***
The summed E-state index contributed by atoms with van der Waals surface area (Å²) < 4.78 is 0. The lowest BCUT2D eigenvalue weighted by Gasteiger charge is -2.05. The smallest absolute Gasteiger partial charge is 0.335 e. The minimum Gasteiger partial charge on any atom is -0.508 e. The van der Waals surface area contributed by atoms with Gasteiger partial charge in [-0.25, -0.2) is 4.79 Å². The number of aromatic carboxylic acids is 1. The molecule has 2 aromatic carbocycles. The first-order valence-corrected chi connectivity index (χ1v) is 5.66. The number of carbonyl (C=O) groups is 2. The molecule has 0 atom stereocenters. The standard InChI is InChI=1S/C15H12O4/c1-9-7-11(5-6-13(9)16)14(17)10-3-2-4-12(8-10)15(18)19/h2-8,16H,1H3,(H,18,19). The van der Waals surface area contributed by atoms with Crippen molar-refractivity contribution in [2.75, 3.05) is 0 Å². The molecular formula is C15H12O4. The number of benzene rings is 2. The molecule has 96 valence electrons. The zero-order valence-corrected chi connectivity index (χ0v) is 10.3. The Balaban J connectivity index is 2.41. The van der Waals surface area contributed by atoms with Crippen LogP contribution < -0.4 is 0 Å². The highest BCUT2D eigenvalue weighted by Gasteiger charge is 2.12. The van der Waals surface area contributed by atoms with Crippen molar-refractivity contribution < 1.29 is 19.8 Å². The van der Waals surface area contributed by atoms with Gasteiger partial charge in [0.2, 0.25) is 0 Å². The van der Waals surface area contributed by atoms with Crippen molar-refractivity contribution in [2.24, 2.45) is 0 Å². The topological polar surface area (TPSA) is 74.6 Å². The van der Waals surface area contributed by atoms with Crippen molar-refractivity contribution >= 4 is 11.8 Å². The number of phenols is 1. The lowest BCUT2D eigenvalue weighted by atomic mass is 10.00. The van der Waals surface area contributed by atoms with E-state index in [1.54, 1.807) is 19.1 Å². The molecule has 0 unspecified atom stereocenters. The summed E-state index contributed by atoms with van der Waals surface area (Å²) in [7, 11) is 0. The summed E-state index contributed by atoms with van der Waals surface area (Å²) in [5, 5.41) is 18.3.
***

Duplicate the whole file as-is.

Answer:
The summed E-state index contributed by atoms with van der Waals surface area (Å²) < 4.78 is 0. The lowest BCUT2D eigenvalue weighted by Gasteiger charge is -2.05. The smallest absolute Gasteiger partial charge is 0.335 e. The minimum Gasteiger partial charge on any atom is -0.508 e. The van der Waals surface area contributed by atoms with Gasteiger partial charge in [-0.25, -0.2) is 4.79 Å². The number of aromatic carboxylic acids is 1. The molecule has 2 aromatic carbocycles. The first-order valence-corrected chi connectivity index (χ1v) is 5.66. The number of carbonyl (C=O) groups is 2. The molecule has 0 atom stereocenters. The standard InChI is InChI=1S/C15H12O4/c1-9-7-11(5-6-13(9)16)14(17)10-3-2-4-12(8-10)15(18)19/h2-8,16H,1H3,(H,18,19). The van der Waals surface area contributed by atoms with Crippen molar-refractivity contribution in [2.75, 3.05) is 0 Å². The molecular formula is C15H12O4. The number of benzene rings is 2. The molecule has 96 valence electrons. The zero-order valence-corrected chi connectivity index (χ0v) is 10.3. The Balaban J connectivity index is 2.41. The van der Waals surface area contributed by atoms with Crippen LogP contribution < -0.4 is 0 Å². The highest BCUT2D eigenvalue weighted by Gasteiger charge is 2.12. The van der Waals surface area contributed by atoms with Crippen molar-refractivity contribution < 1.29 is 19.8 Å². The van der Waals surface area contributed by atoms with Gasteiger partial charge in [0.2, 0.25) is 0 Å². The van der Waals surface area contributed by atoms with Crippen molar-refractivity contribution in [2.24, 2.45) is 0 Å². The topological polar surface area (TPSA) is 74.6 Å². The van der Waals surface area contributed by atoms with Crippen molar-refractivity contribution >= 4 is 11.8 Å². The number of phenols is 1. The lowest BCUT2D eigenvalue weighted by atomic mass is 10.00. The van der Waals surface area contributed by atoms with E-state index in [1.54, 1.807) is 19.1 Å². The molecule has 0 unspecified atom stereocenters. The summed E-state index contributed by atoms with van der Waals surface area (Å²) in [7, 11) is 0. The summed E-state index contributed by atoms with van der Waals surface area (Å²) in [5, 5.41) is 18.3.